"How Do You Like it Now, Gentlemen?"

May 13: On this day in 1950, The New Yorker published Lillian Ross's controversial profile of Ernest Hemingway, "How Do You Like It Now, Gentlemen?" Based on a weekend spent following the author around New York, Ross's article is regarded as an essential moment in the creation of the Hemingway legend. Some found Ross's Hemingway attractive; some agreed with the New Yorker wit who quipped to James Thurber, "She loved him so much she shot him."


Ross begins her article with praise for "the greatest American novelist and short-story writer of our day," but for the most part she writes in a documentary style, letting Hemingway's words and actions speak for themselves. Hemingway gave his approval to the result before publication, despite many passages which seem boasting, aggressive, or just odd -- for example, the title of the article, a cryptic question which Hemingway kept asking aloud throughout the two days. Having just finished the final draft of Across the River and into the Trees, he was in a celebratory mood for much of the time -- champagne all morning, wine at lunch, a pocket flask for his walkabouts. His sports metaphors and advice are as copious. He tells Marlene Dietrich that she is "hitting them with the bases loaded," and "the best that ever came into the ring." His advice to Ross, and for all occasions: "Never lead against a hitter unless you can outhit him. Crowd a boxer, and take everything he has, to get inside. Duck a swing. Block a hook. And counter a jab with everything you own. Papa's delivery of hard-learned facts of life." By taking his own advice, "I beat Mr. Turgenev. Then I trained hard and I beat Mr. de Maupassant." At one point, Hemingway forces a belt salesman at Abercrombie and Fitch to poke him in the stomach. He raises an airgun to take a pretend shot at a flock of Fifth Avenue pigeons. He says he got his writer's fastball from Flaubert, his knuckleball from Baudelaire and Rimbaud; that he learned how to counterpoint in words from Bach, and "how to make a landscape from Mr. Paul Cezanne by walking through the Luxembourg Museum a thousand times with an empty gut."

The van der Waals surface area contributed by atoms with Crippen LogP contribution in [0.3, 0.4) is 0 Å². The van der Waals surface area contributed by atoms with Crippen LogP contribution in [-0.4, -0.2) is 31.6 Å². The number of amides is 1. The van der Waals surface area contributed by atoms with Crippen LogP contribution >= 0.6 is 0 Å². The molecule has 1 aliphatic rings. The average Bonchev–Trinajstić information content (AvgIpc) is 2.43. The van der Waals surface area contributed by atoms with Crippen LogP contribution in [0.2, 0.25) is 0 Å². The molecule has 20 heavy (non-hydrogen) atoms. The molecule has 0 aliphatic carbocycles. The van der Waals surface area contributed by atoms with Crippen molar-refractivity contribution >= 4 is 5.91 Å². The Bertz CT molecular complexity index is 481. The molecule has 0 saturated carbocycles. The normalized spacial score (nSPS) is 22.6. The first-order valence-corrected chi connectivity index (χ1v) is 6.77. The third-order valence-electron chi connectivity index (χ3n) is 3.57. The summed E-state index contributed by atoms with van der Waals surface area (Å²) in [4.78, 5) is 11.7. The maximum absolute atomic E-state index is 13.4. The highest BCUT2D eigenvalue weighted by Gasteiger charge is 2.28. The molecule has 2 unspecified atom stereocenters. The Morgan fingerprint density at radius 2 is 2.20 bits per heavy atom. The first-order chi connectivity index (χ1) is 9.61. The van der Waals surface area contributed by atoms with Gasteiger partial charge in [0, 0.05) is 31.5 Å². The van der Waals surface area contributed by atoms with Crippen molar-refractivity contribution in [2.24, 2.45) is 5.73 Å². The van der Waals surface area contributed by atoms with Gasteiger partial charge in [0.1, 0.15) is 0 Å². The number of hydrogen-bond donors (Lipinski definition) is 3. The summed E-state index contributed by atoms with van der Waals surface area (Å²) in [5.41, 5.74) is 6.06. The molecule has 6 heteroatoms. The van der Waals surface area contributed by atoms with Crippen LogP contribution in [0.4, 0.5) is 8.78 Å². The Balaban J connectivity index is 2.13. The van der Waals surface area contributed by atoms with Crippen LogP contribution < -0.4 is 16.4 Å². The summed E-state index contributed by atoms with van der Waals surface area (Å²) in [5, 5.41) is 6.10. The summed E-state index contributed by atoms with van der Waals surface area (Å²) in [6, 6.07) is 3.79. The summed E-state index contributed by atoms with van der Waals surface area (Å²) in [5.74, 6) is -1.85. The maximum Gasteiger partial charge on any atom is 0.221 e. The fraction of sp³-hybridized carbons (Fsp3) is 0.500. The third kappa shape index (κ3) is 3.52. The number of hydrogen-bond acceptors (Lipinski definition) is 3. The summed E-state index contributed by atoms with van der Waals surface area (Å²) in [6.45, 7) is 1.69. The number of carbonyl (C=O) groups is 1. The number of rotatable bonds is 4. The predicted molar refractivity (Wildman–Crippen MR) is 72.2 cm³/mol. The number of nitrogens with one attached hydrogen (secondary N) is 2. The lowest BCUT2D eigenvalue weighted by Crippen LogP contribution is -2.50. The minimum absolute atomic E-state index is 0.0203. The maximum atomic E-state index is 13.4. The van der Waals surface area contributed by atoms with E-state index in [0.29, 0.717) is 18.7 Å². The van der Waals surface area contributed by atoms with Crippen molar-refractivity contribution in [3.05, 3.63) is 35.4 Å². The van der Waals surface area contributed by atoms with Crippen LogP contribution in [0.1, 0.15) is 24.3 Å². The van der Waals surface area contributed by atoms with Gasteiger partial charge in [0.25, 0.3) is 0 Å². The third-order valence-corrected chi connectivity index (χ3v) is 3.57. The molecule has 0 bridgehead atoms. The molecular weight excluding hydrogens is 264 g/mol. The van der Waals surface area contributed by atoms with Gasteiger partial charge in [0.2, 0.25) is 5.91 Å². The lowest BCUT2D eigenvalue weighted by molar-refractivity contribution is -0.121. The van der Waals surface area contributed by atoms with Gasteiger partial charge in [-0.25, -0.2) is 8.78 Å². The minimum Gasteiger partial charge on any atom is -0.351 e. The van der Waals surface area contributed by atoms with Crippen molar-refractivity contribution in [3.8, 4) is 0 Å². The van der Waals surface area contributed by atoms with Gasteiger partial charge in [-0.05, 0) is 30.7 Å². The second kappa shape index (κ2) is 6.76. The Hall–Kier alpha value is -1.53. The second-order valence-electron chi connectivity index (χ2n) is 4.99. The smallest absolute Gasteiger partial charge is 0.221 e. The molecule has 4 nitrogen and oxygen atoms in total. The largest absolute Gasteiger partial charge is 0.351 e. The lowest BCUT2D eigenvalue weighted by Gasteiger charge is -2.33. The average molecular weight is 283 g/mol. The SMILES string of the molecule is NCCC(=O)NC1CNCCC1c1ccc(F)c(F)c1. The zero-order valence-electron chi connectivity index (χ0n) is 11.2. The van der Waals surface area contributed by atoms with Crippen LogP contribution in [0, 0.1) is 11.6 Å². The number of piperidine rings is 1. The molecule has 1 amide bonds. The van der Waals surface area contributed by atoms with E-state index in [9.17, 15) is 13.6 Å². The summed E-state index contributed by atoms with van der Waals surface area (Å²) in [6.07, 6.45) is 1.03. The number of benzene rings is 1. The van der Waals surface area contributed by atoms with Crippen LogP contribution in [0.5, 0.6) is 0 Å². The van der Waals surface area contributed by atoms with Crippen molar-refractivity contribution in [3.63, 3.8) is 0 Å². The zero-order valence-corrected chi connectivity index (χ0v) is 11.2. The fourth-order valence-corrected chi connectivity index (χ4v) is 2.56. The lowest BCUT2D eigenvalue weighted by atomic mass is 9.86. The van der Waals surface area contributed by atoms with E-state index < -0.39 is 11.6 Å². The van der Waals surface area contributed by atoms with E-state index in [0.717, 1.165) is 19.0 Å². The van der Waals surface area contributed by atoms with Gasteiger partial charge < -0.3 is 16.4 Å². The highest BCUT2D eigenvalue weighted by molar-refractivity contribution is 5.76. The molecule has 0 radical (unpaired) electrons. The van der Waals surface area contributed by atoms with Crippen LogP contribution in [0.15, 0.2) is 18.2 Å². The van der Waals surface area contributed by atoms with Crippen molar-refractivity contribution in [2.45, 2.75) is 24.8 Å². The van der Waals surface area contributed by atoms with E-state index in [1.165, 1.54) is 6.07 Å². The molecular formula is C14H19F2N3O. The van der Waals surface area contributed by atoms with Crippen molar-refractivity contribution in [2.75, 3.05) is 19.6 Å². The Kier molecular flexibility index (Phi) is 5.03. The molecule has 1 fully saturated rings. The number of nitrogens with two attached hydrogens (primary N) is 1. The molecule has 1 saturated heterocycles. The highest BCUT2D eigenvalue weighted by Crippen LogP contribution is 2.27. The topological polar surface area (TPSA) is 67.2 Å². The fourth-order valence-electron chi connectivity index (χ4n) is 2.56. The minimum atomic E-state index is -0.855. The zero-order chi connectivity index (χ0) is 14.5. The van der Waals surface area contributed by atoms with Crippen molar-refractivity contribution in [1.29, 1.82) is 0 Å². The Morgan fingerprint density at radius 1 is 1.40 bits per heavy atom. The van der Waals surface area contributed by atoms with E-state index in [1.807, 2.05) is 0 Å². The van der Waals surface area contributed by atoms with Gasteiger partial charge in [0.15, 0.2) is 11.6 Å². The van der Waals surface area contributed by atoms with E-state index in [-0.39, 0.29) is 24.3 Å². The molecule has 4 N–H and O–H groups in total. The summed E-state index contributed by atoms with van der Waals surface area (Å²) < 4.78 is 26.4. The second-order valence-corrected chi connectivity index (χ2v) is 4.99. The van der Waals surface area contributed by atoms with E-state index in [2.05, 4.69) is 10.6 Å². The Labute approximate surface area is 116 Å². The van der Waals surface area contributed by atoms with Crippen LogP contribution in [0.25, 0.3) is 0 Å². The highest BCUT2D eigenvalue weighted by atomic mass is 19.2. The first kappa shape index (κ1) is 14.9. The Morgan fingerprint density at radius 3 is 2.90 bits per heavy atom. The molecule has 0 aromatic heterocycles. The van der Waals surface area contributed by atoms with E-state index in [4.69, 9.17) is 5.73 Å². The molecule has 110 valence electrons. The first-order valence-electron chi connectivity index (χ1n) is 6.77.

Daybook is contributed by Steve King, who teaches in the English Department of Memorial University in St. John's, Newfoundland. His literary daybook began as a radio series syndicated nationally in Canada. He can be found online at todayinliterature.com.

Kenneth Calhoun (Black Moon) and Lysely Tenorio (Monstress) of the Discover Great New Writers program on B-movies, heritage, and finales.

Books, CDs, DVDs to know about now
A Private Venus

Dubbed "the Italian Simenon," Giorgio Scerbanenco (1911-1969) began his crime-writing career with books set in the USA, but quickly shifted scene closer to home, the city of Milan.  In this adventure, appearing in English for the first time, his underdog hero Dr. Duca Lamberti finds himself in the middle of a seedy, scantily clad criminal racket, where the presence of an outsider could result in death.

The Promise of Hope

Killed last year in the infamous terror attack at Nairobi's Westgate mall, Kofi Awoonor was a national treasure in his native Ghana.  His career began in 1964 with Rediscovery, and this magnum opus serves as a tribute to his entire long journey charting his beloved nation's course through his accomplished poetry.

Winter Mythologies and Abbots

A pair of linked stories finds that, as translator Ann Jefferson relates, "[Pierre] Michon's great theme is the precarious balance between belief and imposture, and the way the greatest aspirations can be complicated by physical desire or the equally urgent desire for what he calls glory."